The 2015 Ward's 10 Best Engines were chosen from a field of 36 nominees, including the 10 returning winners and 27 all-new or re-engineered powertrains and propulsion systems available in the U.S. for under $60,000. The winners consist of two V-8s, a diesel V-6, three 4-cyl. turbos, two 2-cyl. turbos, an electric vehicle and a hydrogen-powered fuel cell.
A transportation group promoting sustainable development claims the difference between real-world fuel consumption and automakers’ claims widened from 8% in 2001 to 31% in 2013 and without action is likely to exceed 50% by 2020....More
WardsAuto editors met recently with four automakers to discuss their entries in the 2015 Ward's 10 Best Engines competition. The meetings with Chrysler, Ford, General Motors and Hyundai are helpful as the editors gather information about new technologies and discuss driving impressions with automaker engineers.
Seven electrified powertrains are in the running for the 2015 Ward’s 10 Best Engines competition. In this Under the Hood installment, we look at the Fiat 500e, Kia Soul, VW e-Golf and BMW i3 EVs, as well as the extended-range i3....More
VW has three 4-cyl. gas turbos in this year’s Ward’s 10 Best Engines competition, powering the VW Golf and GTI and Audi S3. To stand out in this crowd, an engine will need great fuel economy, lively step-off and a smooth demeanor in casual driving....More
The ’14 Jetta we tested last year stickered for $23,985, compared with $21,815 for the fun and functional ’15 Golf TSI hatchback we are evaluating this fall. Stepping up the displacement ladder in the EA888 engine family brings us to the 2.0L turbo, which makes 220 hp in the new VW GTI and 292 hp in the ’15 Audi S3.
So why isn’t the industry giving us fantastic new naturally aspirated 6-cyl. engines? Blame CAFE. Engineering budgets can stretch only so far, and automakers have discovered a turbocharged 4-cyl. can deliver the same, if not better, performance....More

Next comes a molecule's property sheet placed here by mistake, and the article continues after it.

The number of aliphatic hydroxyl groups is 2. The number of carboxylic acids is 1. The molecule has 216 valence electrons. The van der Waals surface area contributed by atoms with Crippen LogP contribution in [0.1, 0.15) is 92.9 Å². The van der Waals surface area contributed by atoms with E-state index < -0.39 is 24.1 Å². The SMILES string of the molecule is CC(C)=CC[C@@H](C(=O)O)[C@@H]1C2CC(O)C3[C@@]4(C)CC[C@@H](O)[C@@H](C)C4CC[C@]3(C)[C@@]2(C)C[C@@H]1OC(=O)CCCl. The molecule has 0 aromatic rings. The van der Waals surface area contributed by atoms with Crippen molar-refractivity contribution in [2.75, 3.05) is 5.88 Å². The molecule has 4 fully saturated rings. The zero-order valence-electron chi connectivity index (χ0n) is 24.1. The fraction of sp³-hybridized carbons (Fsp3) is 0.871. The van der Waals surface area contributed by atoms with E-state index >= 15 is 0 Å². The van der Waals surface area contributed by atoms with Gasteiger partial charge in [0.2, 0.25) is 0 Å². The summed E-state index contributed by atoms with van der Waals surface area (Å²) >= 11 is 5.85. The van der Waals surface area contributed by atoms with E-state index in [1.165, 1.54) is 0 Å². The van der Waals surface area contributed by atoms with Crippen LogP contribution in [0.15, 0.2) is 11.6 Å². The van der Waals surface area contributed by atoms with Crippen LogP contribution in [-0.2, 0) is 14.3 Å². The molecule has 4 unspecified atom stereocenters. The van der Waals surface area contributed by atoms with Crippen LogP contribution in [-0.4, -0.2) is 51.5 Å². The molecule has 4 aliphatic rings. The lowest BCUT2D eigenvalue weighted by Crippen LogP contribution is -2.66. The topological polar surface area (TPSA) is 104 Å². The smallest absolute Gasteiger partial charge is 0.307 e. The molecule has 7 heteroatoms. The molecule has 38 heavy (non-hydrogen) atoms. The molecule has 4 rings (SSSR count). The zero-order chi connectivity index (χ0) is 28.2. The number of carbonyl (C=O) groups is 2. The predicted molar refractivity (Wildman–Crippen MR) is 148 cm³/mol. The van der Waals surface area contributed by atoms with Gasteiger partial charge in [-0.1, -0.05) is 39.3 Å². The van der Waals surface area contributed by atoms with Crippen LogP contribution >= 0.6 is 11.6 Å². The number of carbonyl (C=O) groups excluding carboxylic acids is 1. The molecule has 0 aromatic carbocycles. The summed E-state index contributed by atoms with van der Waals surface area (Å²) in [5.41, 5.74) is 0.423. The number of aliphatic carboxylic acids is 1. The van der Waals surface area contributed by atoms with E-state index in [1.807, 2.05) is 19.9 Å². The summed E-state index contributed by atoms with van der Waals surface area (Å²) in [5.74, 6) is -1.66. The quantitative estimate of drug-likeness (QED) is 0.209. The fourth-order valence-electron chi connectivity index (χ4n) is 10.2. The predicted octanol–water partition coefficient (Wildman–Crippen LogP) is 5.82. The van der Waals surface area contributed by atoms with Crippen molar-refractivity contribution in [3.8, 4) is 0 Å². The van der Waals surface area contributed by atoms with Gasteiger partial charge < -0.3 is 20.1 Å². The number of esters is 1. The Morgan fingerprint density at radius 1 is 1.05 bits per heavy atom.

For the 2015 Ward’s 10 Best Engines competition, we have seven new or improved gasoline 2.0L turbo-4s among the 38 nominees to evaluate, and a number of them, including the WRX boxer, are drawing solid reviews from the judges....More
Sustaining its 2%-3% annual reduction in greenhouse-gas emissions over the next 35 years will be ‟a tall order” for the auto industry, says Patrick Moseley, president emeritus of the Advanced Lead-Acid Battery Consortium....More
Eight WardsAuto editors drive the vehicles in October and November during their routine daily commutes in metro Detroit, the same way most Americans experience their vehicles – going to the grocery store, visiting relatives on weekends, taking kids to school and occasionally wearing down the treads with a thick smoky burnout in a vacant parking lot....More
A very senior Toyota executive told me that if gasoline prices are around $3 a gallon in 2018, the company will not be able to meet CAFE regulations. If Toyota can’t meet CAFE targets, then who can?...More
The U.S. arm of Hyundai blames erroneous fuel-economy ratings from ’11-’13 on a “data processing error” and the faulty “regulatory interpretation” related to coastdown testing as the method used to calculate a vehicle’s resistance or road load....More
As the horsepower war rages on, it’s Chrysler’s turn this year to claim victory with a massively re-engineered Hemi “Hellcat” 6.2L pushrod V-8 said to corral the cumulative force of 707 ponies. Editors recently evaluated the Dodge Challenger SRT Hellcat for Ward's 10 Best Engines.
On paper, one might expect this engine to feel underpowered and sluggish in a midsize cars such as the Sonata. But a number of WardsAuto editors have driven it, and their reviews are favorable. To date, the car has delivered 31.2 mpg (7.5 L/100 km).
Domestic sales fell after the national consumption tax was increased April 1, but the decline was offset by brisk demand in North America and the effects of the weaker yen against the dollar, among other pluses....More
Dennis Williams does not seem convinced complete wage parity will occur, as he talks about “bridging” the gap between the two levels and stresses that the automakers must continue to be successful....More